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Environment

Environmental stories that take place in the Yukon-Kuskokwim Delta.

Fourth of July Fireworks Legal Again In Bethel

Jul 2, 2019
Snohomish County City

The fire danger may be too high in the rest of the state for Fourth of July fireworks, but not in Bethel and the Yukon-Kuskokwim Delta. On Tuesday, July 2, the state lifted a ban on fireworks sales and use in Western Alaska.

If you are looking to light up the already sunlit sky for the Fourth of July, you are out of luck. Alaska officials have banned using and selling fireworks because hot, dry conditions throughout the state have made the risk of fires too great.

Akiak receives funding to move the 6 homes closest to the eroding riverbank.
Greg Kim / KYUK

Akiak lost a mile-long stretch of riverbank to erosion last month. Six houses are now within 100 feet of the riverbank and need to be moved as soon as possible, but some people don’t want to move. 


Boots are on the ground in Mertarvik. The U.S. Air Force and the U.S. Marine Corps started work on Wednesday, helping the community construct a new site for the Village of Newtok. Newtok invited the U.S. Department of Defense to conduct its Innovations Readiness Training in Mertarvik. The training allows reserve forces to practice setting up infrastructure in unfamiliar environments. Over the next 10 weeks, military personnel will construct a gravel road, a landfill, a heavy equipment shop, and four homes in Mertarvik.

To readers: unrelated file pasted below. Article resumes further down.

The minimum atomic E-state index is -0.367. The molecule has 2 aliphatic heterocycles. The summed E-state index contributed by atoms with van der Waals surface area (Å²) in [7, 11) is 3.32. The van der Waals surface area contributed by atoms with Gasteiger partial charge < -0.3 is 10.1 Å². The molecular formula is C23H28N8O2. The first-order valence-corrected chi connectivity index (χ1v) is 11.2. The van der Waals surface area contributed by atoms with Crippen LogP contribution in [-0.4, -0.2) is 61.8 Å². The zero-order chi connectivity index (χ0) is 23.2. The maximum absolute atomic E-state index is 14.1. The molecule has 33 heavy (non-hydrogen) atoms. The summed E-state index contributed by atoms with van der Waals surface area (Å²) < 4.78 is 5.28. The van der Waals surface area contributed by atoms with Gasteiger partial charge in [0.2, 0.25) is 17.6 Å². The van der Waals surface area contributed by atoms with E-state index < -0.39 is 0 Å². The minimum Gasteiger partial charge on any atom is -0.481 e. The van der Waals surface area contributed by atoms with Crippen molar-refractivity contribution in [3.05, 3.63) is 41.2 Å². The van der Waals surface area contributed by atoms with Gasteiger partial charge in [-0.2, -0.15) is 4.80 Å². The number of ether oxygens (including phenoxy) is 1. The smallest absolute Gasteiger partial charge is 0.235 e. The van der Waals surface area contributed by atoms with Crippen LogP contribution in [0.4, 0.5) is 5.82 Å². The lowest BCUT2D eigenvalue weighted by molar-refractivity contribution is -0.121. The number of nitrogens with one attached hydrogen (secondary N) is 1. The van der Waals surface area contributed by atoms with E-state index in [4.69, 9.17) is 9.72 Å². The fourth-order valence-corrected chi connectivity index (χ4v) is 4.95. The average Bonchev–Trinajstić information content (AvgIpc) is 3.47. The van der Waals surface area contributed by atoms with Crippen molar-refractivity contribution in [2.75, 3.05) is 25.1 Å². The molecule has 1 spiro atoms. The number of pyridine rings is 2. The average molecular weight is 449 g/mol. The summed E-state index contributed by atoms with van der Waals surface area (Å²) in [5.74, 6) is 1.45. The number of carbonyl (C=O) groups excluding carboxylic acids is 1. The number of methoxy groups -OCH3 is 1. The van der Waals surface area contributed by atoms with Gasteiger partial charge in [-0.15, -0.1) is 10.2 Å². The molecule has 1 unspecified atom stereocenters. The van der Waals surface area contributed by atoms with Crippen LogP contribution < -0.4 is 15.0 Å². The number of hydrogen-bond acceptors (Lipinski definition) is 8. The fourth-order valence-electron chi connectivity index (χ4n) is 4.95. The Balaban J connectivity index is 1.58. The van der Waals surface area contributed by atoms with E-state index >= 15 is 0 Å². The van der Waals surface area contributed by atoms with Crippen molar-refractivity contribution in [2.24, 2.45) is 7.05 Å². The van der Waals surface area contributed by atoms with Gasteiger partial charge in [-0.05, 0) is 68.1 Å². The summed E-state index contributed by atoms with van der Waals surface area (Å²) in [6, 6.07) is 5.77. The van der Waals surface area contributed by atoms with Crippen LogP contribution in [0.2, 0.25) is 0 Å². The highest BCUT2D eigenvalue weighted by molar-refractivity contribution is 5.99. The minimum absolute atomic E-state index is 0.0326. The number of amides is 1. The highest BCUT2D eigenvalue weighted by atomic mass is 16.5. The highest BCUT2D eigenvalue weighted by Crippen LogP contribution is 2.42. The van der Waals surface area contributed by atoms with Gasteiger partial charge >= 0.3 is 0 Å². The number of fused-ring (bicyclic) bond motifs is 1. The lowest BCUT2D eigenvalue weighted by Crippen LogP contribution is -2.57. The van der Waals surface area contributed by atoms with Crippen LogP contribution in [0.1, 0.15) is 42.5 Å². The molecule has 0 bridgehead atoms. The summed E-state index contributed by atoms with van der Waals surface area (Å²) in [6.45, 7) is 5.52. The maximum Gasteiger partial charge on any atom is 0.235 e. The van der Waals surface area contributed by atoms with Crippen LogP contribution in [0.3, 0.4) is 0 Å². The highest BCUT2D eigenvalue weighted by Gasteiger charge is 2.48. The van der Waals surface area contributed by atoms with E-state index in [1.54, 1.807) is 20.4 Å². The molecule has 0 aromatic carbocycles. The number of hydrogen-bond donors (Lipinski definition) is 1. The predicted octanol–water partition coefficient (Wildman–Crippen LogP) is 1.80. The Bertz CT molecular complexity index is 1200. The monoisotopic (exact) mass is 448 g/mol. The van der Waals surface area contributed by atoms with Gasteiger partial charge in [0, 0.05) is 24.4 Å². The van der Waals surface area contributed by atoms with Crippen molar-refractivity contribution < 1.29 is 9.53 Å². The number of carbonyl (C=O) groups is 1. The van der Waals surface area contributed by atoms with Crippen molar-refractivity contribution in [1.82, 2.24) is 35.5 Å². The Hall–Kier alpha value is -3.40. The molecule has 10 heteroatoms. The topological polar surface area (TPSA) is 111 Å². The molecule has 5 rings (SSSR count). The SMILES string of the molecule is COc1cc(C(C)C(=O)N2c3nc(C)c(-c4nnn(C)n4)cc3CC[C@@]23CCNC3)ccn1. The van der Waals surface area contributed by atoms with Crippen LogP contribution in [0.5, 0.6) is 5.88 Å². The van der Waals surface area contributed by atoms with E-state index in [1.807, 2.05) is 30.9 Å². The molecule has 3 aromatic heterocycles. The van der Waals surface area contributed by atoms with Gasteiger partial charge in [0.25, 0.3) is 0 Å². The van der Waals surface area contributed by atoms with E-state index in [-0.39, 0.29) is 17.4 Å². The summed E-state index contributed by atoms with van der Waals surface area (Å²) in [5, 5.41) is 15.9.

Wildfire near Napaimute burns 80 acres of land.
Brandon Leary

Wildfire season has begun on the Yukon-Kuskokwim Delta. A fire that ignited 3 miles from Napaimute along the upper Kuskokwim River burned 80 acres on Friday, May 31. 

Katie Basile / KYUK

The May smelt run on the Kuskokwim river heralds the arrival of king salmon and other traditional subsistence foods. There had been almost no studies on the small fish until Donlin Gold proposed building one of the biggest gold mines in the world in the Y-K Delta. The company says that the data they’re collecting will help determine how future barge traffic from the mine will impact the smelts, but residents who oppose the mine say that the study isn’t enough.  


Tarp used to secure riverbank following erosion in Akiak.
Ivan Ivan / City of Akiak

Akiak lost a mile-long stretch of riverbank to erosion two weeks ago. In some parts of that mile, the Kuskokwim River moved 75 feet closer to the community. The shift has put one house within 15 feet of the river. Several others also need to relocate immediately.

The high-water erosion event in May swallowed 75 to 100 feet of Akiak's riverbank.
Ivan Ivan / City of Akiak

People in Akiak woke up on Monday to find their smokehouses in the river. Massive erosion along the riverbank had eaten those structures earlier that morning.

Quinhagak Begins To Look At Climate Change

May 20, 2019
Katie Basile / KYUK

Like many coastal communities in Alaska, Quinhagak is keeping a close eye on how warmer temperatures are affecting the community. Located with the ocean in front of it, and two rivers and a swamp on the other sides, Quinhagak is assessing the hazards, everything from sea water rise to increased river erosion and permafrost melt.

Krysti Shallenberger / KYUK

Napakiak doesn’t have a boat landing anymore. Storms over the past week ate huge chunks from the Kuskokwim riverbank close to the city school and fuel tanks. That includes the banks where people land their boats. The village has been dealing with river erosion for decades, but they’ve seen it accelerate over the past few years because of climate change.

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